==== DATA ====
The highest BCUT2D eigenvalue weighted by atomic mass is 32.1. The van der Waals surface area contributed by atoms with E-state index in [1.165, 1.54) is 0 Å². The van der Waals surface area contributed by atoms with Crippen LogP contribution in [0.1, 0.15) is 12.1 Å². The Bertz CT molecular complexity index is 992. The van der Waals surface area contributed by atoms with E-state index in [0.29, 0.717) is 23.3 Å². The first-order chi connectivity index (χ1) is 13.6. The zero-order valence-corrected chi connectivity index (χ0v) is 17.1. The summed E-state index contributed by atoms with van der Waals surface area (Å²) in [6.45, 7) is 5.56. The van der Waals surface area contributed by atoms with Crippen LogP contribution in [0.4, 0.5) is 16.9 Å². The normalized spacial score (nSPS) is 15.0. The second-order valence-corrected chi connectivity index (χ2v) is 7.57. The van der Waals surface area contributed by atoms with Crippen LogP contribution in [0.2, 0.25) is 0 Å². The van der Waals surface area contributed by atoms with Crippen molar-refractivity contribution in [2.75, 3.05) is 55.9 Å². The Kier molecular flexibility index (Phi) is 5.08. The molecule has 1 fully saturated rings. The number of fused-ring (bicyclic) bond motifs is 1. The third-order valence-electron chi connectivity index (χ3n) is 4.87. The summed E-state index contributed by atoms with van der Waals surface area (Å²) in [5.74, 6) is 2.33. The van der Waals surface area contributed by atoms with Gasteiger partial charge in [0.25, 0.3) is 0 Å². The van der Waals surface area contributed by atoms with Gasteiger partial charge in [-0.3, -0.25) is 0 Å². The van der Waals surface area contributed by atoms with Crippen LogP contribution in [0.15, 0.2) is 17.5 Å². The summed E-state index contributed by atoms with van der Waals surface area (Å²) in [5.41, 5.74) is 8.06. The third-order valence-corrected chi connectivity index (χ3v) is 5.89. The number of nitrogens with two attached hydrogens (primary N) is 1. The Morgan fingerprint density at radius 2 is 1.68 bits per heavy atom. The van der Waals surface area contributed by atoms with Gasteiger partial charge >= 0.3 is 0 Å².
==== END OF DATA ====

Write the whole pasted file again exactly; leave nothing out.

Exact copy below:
The highest BCUT2D eigenvalue weighted by atomic mass is 32.1. The van der Waals surface area contributed by atoms with E-state index in [1.165, 1.54) is 0 Å². The van der Waals surface area contributed by atoms with Crippen LogP contribution in [0.1, 0.15) is 12.1 Å². The Bertz CT molecular complexity index is 992. The van der Waals surface area contributed by atoms with E-state index in [0.29, 0.717) is 23.3 Å². The first-order chi connectivity index (χ1) is 13.6. The zero-order valence-corrected chi connectivity index (χ0v) is 17.1. The summed E-state index contributed by atoms with van der Waals surface area (Å²) in [6.45, 7) is 5.56. The van der Waals surface area contributed by atoms with Crippen LogP contribution in [0.4, 0.5) is 16.9 Å². The normalized spacial score (nSPS) is 15.0. The second-order valence-corrected chi connectivity index (χ2v) is 7.57. The van der Waals surface area contributed by atoms with Crippen LogP contribution in [0.2, 0.25) is 0 Å². The van der Waals surface area contributed by atoms with Crippen molar-refractivity contribution in [2.75, 3.05) is 55.9 Å². The Kier molecular flexibility index (Phi) is 5.08. The molecule has 1 fully saturated rings. The number of fused-ring (bicyclic) bond motifs is 1. The third-order valence-electron chi connectivity index (χ3n) is 4.87. The summed E-state index contributed by atoms with van der Waals surface area (Å²) in [5.74, 6) is 2.33. The van der Waals surface area contributed by atoms with Gasteiger partial charge in [0.25, 0.3) is 0 Å². The van der Waals surface area contributed by atoms with Gasteiger partial charge in [-0.3, -0.25) is 0 Å². The van der Waals surface area contributed by atoms with Crippen LogP contribution in [0.15, 0.2) is 17.5 Å². The summed E-state index contributed by atoms with van der Waals surface area (Å²) in [5.41, 5.74) is 8.06. The third-order valence-corrected chi connectivity index (χ3v) is 5.89. The number of nitrogens with two attached hydrogens (primary N) is 1. The Morgan fingerprint density at radius 2 is 1.68 bits per heavy atom. The van der Waals surface area contributed by atoms with Gasteiger partial charge >= 0.3 is 0 Å².